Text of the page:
challenge text

Another way to interact with the content in NEJM Knowledge+ is the “Claim as a Synonym” button that appears in every fill-in-the-blank question. This feature, similar to Challenge Us, allows you to tell us if you think the answer you submitted is synonymous with our correct answer.

For example, users have now given us at least 15 different ways to describe a CT scan of the head, including shorthand like “head CT” and more formal phrases like “computed tomography of the head.”


All of these types of comments reflect a high level of intrinsic motivation to learn and engagement with the material.

How Challenge Us Allows You to Interact with Real People

The NEJM Knowledge+ editorial team reviews every user challenge and synonym request that comes in through the Challenge Us and Claim as a Synonym buttons. We are excited to hear from users who are engaged and motivated in their learning.

Our response might come as a surprise to some users, who expect that their comments flow into the ether. One person, upon receiving a reply to his challenge from a member of our editorial team, replied back, “Wow, thanks for your response!…Now that I see that you guys actually read the comments, I will ensure my comments are clearer and hopefully more useful.” We really appreciate that.

Some challenges are very straightforward for us to address — like a blurry image or a discrepancy between two different elements of the same question. Others require a subject-matter expert to weigh in. Our reviewers include general internists, pediatricians, and family practitioners as well as specialists in every field of internal medicine; all of these individuals are actively practicing medicine and are committed to engaging with users over challenging content.

Here are three examples of editorial changes we’ve made in NEJM Knowledge+ questions recently as a result of user challenges:

  • In a question about the best timing to initiate antiresorptive therapy in a patient who has just sustained a major fracture from low-energy trauma, our correct answer was to initiate bisphosphonate therapy in several weeks. However, users questioned this timing, and our reviewers confirmed that it is indeed a controversial area. In response, we have modified our correct answer to focus on initiating therapy within 90 days, consistent with the results of the HORIZON trial.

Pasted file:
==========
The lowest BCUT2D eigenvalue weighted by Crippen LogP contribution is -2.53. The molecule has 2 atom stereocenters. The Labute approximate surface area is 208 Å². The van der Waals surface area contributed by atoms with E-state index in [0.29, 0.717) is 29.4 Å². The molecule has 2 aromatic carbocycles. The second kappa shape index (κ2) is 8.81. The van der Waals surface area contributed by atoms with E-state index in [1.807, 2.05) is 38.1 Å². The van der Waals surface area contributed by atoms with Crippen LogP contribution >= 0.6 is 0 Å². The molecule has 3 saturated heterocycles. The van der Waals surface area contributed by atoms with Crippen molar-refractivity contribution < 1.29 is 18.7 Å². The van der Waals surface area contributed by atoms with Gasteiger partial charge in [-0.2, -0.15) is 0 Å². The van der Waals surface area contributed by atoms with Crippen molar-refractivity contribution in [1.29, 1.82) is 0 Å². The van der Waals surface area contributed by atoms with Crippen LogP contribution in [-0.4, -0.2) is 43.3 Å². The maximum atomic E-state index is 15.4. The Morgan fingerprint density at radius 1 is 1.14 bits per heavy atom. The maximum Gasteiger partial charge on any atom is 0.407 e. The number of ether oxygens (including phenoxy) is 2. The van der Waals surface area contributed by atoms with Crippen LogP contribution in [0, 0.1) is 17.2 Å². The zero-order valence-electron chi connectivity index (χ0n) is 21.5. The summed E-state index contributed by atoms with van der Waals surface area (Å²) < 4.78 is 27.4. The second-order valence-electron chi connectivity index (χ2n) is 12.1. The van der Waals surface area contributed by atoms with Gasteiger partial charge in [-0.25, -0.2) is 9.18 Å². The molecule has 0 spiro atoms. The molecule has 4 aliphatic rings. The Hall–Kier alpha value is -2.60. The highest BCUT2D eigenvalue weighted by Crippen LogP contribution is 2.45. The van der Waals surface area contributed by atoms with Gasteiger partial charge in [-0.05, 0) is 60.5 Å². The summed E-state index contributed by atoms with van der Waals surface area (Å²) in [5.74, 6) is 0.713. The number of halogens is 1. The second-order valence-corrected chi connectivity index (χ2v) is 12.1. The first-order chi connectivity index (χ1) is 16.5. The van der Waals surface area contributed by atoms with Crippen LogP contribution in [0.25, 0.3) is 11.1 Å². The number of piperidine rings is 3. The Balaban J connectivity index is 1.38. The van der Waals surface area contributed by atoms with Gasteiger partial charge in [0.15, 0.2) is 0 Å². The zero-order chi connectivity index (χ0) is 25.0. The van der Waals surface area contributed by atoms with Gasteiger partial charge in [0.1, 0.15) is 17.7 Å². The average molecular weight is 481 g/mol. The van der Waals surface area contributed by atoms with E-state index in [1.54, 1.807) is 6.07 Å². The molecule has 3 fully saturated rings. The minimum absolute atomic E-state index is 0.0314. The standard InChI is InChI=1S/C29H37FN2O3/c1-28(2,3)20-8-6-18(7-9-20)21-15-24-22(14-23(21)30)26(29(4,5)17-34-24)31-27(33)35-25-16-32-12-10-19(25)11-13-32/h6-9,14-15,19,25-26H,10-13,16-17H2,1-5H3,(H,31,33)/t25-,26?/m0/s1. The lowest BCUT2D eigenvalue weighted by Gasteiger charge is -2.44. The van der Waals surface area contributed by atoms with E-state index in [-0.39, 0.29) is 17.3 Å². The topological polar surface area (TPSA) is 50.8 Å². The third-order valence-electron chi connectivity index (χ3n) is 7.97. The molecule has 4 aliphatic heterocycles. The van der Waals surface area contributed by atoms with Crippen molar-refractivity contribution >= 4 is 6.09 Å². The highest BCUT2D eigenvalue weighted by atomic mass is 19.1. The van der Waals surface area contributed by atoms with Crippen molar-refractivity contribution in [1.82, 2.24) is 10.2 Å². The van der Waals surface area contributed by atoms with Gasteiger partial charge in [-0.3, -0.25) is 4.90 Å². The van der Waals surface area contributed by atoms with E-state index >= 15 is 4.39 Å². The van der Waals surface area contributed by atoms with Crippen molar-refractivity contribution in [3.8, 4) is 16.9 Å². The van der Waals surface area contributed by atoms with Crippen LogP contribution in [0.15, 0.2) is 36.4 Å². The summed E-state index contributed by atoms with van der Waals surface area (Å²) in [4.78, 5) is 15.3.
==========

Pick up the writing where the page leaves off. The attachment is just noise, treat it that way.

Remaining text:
• One of our most challenged questions is about consent for HIV testing in a patient who is not able to consent for herself. Several users commented that the issue of consent for HIV testing is state-specific and therefore not appropriate for inclusion in a general question bank. We agree and have withdrawn the question from NEJM Knowledge+. The Center for HIV Law and Policy provides a summary of state-specific laws related to HIV testing.
  • In a question about treating insomnia in an overweight patient with newly diagnosed major depressive disorder, we noted that a sedating antidepressant was an appropriate choice for initial management and specifically listed mirtazapine as the correct answer. Users pointed out that mirtazapine has been associated with weight gain and is not an appropriate choice for a patient who is already overweight. We have revised the question accordingly.

We keep a running list of content updates here — and we regularly communicate with individual users about the challenges they’ve logged.

So Go Ahead and Click that Challenge Us Button

It is a powerful tool, affording you the chance to raise your hand and speak up just at the moment when you are most motivated to learn and engaged in the content. Maybe you’ve even attained “flow” and have forgotten what time it is or whether you’ve eaten dinner. At that moment, when you’ve caught a mistake, remembered a new study, or are puzzled by an aspect of the case we haven’t addressed in the detailed feedback, hit that Challenge Us button, knowing that on the other side of the screen are real people reading every comment and question who are invested in making this the highest quality medical adaptive learning platform out there.

More from the Learning+ Blog on NEJM Knowledge+ features:
Progress and Proficiency in NEJM Knowledge+: How Are We Doing?
Recharge: What It Is, How It Works, and When to Use It